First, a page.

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Ski selection for mono-sitskis

post #1 of 9
Thread Starter 
Does anybody have any advice on how to select a skis for a monoski. Apart from the obvious one of 'demoing' a rack of them!
I imagine that there are three general considerations as in any ski selection..

1) How much do you and the mono ski weigh?
2) What terrain do you like to do? 
3) How good/fast a skier are you? 
and maybe 
How much money you got? 

Bur are there any 'dial in' principles peculiar to mono-sitskis?

post #2 of 9
www.sitski.com has a nice selection but you do bring up one of the delemmas we all face and that is there really are no test drives.
post #3 of 9
post #4 of 9

Hey guys, Has anyone tried to contact Andy campbell? You may be able to track him down over at TGR. I would PM Splat "Pat" for some assistance.   PM gear is a sponsor of Andy's.


Here's andy's site



UPDATE: I pm'd pat for contact assistance.

post #5 of 9

Finndog, I bought a pair of Superbros from Pat this spring, have yet to buy a monoski.  I'm a very high-level para, so stability in turns and at speed is my main requirement.  I'm still a hack flatlander, see: (I used the program's FF RPC monoski on a K2 slalom 170cm, 14m radius underfoot, felt like I was dragging a backhoe in the sludge.  I need stiffer suspension, tighter seat, etc.)



Pat said I should consult Andy on mounting placement, I intend to do that.  Andy loved his, hit 77mph in Aspen on them.  So in addition to the Superbros which Pat sold me at an insane discount, I got some fatter Head Mojo 103s, which are 193cm with a big radius.  I also got some Fischer 215s, but this is a family website.


I could not believe the deals on these from Level Nine. (The Heads are still $239 a pair!!!)  The models are old stock but very well regarded.  See:


Most better sitskiers say to go very stiff and at least 17m radius.  I like long also because I'm just happier with it.  Good hunting.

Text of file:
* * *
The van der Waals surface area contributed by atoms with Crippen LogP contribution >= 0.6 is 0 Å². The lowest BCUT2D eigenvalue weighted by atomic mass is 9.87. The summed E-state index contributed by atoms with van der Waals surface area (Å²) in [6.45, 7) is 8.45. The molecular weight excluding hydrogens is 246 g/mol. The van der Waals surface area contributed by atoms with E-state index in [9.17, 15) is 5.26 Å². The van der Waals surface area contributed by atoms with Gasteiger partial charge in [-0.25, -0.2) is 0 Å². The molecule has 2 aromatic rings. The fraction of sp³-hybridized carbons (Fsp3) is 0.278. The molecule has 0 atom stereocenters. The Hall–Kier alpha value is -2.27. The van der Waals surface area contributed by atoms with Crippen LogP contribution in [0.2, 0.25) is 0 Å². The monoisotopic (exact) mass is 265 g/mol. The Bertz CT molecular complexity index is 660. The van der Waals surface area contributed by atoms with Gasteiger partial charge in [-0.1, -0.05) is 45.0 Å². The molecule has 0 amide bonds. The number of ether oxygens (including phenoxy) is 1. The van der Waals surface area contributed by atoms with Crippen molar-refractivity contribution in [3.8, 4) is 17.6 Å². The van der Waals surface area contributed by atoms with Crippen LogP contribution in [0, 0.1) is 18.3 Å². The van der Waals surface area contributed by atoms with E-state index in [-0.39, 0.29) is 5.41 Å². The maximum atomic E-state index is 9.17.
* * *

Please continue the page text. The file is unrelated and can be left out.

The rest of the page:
post #6 of 9

Whipper, I am not on a sitski but I saw your post and thought of Pat and Andy. I have bought a bunch of Andy's shirts and stuff to help support his cause. Last August I had the pleasure to watch and hang with some of the Austrian Olympic team para-skiers. I have all the respect in the world for you guys. We had some good conversations that I will never forget and made me appreciate skiing that much more.

post #7 of 9

Finndog, thank you so much for the support.  Kind folks like you have made it possible for sitskiers to start and continue with this funnest of sports.

post #8 of 9

Hey Whip' I just checked out your vid, very cool!  Nice skiing. How long have you been on the sitski?  Very smooth turns. 

post #9 of 9

Thank you Finndog!  It's nice to hear this: the good vibes float me for a blissful while...until I recall how well the good sitskiers do it.  But then, I've skied the equivalent of about 5 ski days over 30 years in a sitski--I only manage about 2 hours a trip, and I've had just 5 trips in the last 15 years (illness and injury).  Skiing one full season ('79-80) before my injury helped enormously, it makes me hunt for speed.  I hope to buy a sitski that fits, instead of the good but too-large model owned by the adaptive program in the video.  Then I'll mount the SuperBro (with actual sharp edges), and get more days in, and might then find some gnar.


It sounds odd, but the more serious the ski, the easier the sitskiing.  Sitskis are heavy, and with a nearly inert, well-secured driver (like me) have large, almost-fixed moments of inertia.  I don't have the muscle control to make quick turns, so trees and moguls are out, and that leaves...driving a Cadillac down groomers or open crud.  I especially need a very stiff, long-radius ski to be able to have the time to switch edges and to carve long arcs.  Wehyam, if your injury level is lower and you have more trunk control, you will probably want quicker skis.  In the video, the 170cm, 14m radius slalom ski beneath me would bite and kick when edged gradually at speed, so I had to undercarve(?) the ski, exceeding its radius a lot so it wouldn't really bite.  An able-bodied skier can unweight and jump into his turns to use that bite for its intended purpose, having fun and winning slaloms.  Also, my inability to adjust pitch meant that the ski was bucking me fore and aft.  So extra length will really help; I skied on 190s on earlier sitski trips and found it a good length, hence the Heads and Fischer DHs (oops, ski porn).  My wife is talking about a trip west this winter...

Thanks for listening to my ramblings.


Edited by whippersnapper - 7/10/10 at 2:04am
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